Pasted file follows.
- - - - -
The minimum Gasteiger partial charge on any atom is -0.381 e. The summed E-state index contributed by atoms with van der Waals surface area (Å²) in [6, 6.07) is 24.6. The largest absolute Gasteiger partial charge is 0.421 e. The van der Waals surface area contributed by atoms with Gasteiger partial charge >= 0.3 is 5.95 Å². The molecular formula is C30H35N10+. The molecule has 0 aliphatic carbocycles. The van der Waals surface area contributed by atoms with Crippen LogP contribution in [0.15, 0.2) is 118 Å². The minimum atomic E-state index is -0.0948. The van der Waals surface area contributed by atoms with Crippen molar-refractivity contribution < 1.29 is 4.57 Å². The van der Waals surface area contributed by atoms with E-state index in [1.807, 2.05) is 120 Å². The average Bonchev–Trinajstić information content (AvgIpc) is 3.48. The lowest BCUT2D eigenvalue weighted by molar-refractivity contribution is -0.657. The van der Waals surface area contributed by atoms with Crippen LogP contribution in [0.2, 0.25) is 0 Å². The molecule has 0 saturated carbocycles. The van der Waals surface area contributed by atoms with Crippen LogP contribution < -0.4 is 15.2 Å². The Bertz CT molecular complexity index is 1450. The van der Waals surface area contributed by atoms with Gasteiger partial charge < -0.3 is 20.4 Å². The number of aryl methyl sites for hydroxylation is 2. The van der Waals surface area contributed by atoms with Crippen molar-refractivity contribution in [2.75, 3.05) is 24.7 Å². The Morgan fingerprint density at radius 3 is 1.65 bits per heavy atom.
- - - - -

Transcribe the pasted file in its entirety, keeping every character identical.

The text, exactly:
The minimum Gasteiger partial charge on any atom is -0.381 e. The summed E-state index contributed by atoms with van der Waals surface area (Å²) in [6, 6.07) is 24.6. The largest absolute Gasteiger partial charge is 0.421 e. The van der Waals surface area contributed by atoms with Gasteiger partial charge >= 0.3 is 5.95 Å². The molecular formula is C30H35N10+. The molecule has 0 aliphatic carbocycles. The van der Waals surface area contributed by atoms with Crippen LogP contribution in [0.15, 0.2) is 118 Å². The minimum atomic E-state index is -0.0948. The van der Waals surface area contributed by atoms with Crippen molar-refractivity contribution < 1.29 is 4.57 Å². The van der Waals surface area contributed by atoms with E-state index in [1.807, 2.05) is 120 Å². The average Bonchev–Trinajstić information content (AvgIpc) is 3.48. The lowest BCUT2D eigenvalue weighted by molar-refractivity contribution is -0.657. The van der Waals surface area contributed by atoms with Crippen LogP contribution in [0.2, 0.25) is 0 Å². The molecule has 0 saturated carbocycles. The van der Waals surface area contributed by atoms with Crippen LogP contribution < -0.4 is 15.2 Å². The Bertz CT molecular complexity index is 1450. The van der Waals surface area contributed by atoms with Gasteiger partial charge < -0.3 is 20.4 Å². The number of aryl methyl sites for hydroxylation is 2. The van der Waals surface area contributed by atoms with Crippen molar-refractivity contribution in [2.75, 3.05) is 24.7 Å². The Morgan fingerprint density at radius 3 is 1.65 bits per heavy atom.